We use panel responses to track developer evolution. Our developer community counts more than 22,000 members from 110+ countries, new developers joining with every survey that we run. Approximately 10% of our sample every time comes from returning panel members. Our returning panelists provide us with a way to track evolution of developer behaviour (such as transitions from one platform or language to another, changes in motivations and career paths). We also use panel surveys to conduct qualitative research. Where greater clarity is needed the data from the large-scale surveys may be complemented with smaller panel surveys focused on specific demographics or technologies. These smaller surveys can delve deep into an area with open-ended questions to measure the qualitative aspects of software development.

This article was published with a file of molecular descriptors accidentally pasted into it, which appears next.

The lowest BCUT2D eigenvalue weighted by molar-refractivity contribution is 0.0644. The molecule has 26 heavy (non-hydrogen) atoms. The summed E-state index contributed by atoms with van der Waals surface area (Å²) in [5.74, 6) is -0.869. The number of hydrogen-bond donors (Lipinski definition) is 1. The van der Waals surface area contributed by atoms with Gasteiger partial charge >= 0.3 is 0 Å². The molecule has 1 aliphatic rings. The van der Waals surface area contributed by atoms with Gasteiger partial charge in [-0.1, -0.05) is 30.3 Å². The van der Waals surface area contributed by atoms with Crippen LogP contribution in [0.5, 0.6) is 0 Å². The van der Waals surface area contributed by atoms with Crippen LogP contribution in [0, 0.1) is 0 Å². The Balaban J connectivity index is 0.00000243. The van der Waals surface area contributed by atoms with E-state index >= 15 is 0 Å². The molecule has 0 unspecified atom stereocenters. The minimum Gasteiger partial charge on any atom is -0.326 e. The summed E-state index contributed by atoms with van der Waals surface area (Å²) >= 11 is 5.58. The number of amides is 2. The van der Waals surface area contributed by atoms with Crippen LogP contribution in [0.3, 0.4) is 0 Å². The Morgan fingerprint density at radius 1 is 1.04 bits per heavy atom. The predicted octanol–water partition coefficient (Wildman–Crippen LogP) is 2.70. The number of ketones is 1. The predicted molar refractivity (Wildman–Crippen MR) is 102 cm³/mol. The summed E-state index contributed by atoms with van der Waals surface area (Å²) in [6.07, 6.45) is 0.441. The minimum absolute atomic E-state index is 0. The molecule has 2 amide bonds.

We go to great lengths to reach developers and not just rely on our own panel. Surveying the same people repeatedly is extremely limiting. Surveying from the same pool of people repeatedly leads to results strongly biased towards the beliefs of certain panelists. If we were to solely rely on a set panel of people we would miss out on important developer behaviours that may be emerging in communities outside our panel. By reaching out to the developer population afresh each time and populating our sample with new developers, we make sure we don’t miss out on new technologies or new “types” of developers that have emerged. We also verify that our results hold, no matter what the sample is. In other words, we can rest assured that the trends we show are true and not the result of just following the same people through our surveys. Our research accurately captures the trends across the developer population, by going to the communities where developers are, rather than asking them to come to our panels. Our weighting methodology ensures that the end results represent the ground truth, not a single community or panel.